I wish I had kept count of the miles I have walked this summer. We have got to be talking over five hundred.
And oh, the things I see! The neighborhoods I want to move into! I used to suffer from house envy, but now I've calmed down to mere neighborhood envy.
Then again, if I picked up and moved, I would have to give up something I love, something I have never had before and will never find again--the view out my kitchen window:
It is all curved lines, and people-watching. I can see the main boulevard through the neighborhood. I can see the walking paths, and everybody strolling, biking or hauling their children in little red wagons.
Up until Thursday, this wonderful view was marred by a window like this:
That middle bar sat right at eye level. I either had to stretch or slouch to look out on all the backyard beauty.
But, all fixed now. New window. Thank you, Mr. Nesquik.
Of course, if I had a bathtub full of money like the folks Bryan Burrough writes about in Big Rich, I could keep the view from my kitchen window and add, oh, seven more kitchen windows, hopping from one to the other in my fleet of private planes.
In other words, I have advanced from the chapters where the tycoons discover the oil, to the part where they figure how to spend all the moola.
When we lived in Texas, my husband once sat on a plane and listened to a woman from Lubbock, "just flyin' to Dallas to get mah hair done."
With that kind of money, you don't have to choose whether to buy yourself a ranch in Montana or in Mexico. Just buy both.
Of course, when you move up into this league, you acquire a whole new set of problems. One of Burrough's chapters begins with this gem somebody overheard one day in Houston: "It's been a hard day all around. First, my wife's pet kangaroo has to go and get poisoned, and then somebody stole my midget butler's stepladder."
Back in this heyday, oilmen liked to own a few airplanes but didn't much care about buying yachts. What cruises they took, they complained about all the wine, preferring, instead, more bourbon, more "barbecue, greens and black-eyed peas."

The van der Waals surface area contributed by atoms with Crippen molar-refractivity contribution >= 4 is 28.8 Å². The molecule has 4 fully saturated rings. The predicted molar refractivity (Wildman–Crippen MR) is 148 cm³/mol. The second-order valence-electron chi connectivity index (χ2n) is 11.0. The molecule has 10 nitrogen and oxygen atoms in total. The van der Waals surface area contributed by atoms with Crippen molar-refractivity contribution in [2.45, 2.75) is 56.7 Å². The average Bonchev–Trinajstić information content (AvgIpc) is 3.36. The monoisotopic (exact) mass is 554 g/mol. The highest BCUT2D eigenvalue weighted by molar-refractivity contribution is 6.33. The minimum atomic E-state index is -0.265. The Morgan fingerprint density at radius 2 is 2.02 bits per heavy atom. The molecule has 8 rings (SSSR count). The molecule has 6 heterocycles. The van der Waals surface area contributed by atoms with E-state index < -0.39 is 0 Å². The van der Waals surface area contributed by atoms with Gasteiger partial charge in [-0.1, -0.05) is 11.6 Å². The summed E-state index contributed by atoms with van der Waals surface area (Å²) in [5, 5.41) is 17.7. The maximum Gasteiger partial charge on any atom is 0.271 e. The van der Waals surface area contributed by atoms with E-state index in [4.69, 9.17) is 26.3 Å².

Little wonder old money looked on and called these people "Texicanus vulgaris." But who cared what old money thought? Texans just went on throwing parties where champagne flowed out of miniature oil derricks.
In my Dallas days, I was the ward organist, just like now, and I had no car. I had to walk to the church every Saturday, which meant meandering through Highland Park and University Park, two millionaire enclave cities surrounded by Dallas itself. Oh, the pink marble mansions! The broad circular driveways! The magnolia trees and azalea bushes, everything professionally tended! The gleaming Mercedes, Beemers and Porsches!
I could've taken dozens of different routes through this wonderland, and I aimed to try them all, no matter now hot those Texas afternoons got. I mean, I was already hooked on walking before I arrived, but the Park Cities were like smoking walker crack.
My walks these days are probably about finding the next best thing to Highland Park. Pockets of loveliness abound out there. I see beautifully terraced backyards, perfect for entertaining all one's friends. And I covet. I see streets where everybody can walk to the library, the grocery store and the ice cream parlor. And I covet. I see houses convened around darling little parks with pretty benches and paths. And I covet.
But if I traded what I have for what I don't, there goes my perfect kitchen window, with its inimitable view.
So that's where I'll be, inside my kitchen, looking out.
Oh, and cooking things. This week, we get:
One reviewer said the filling was a little bland, and I agree. She suggested using a sharper cheese. I thought about adding more salt to the dough.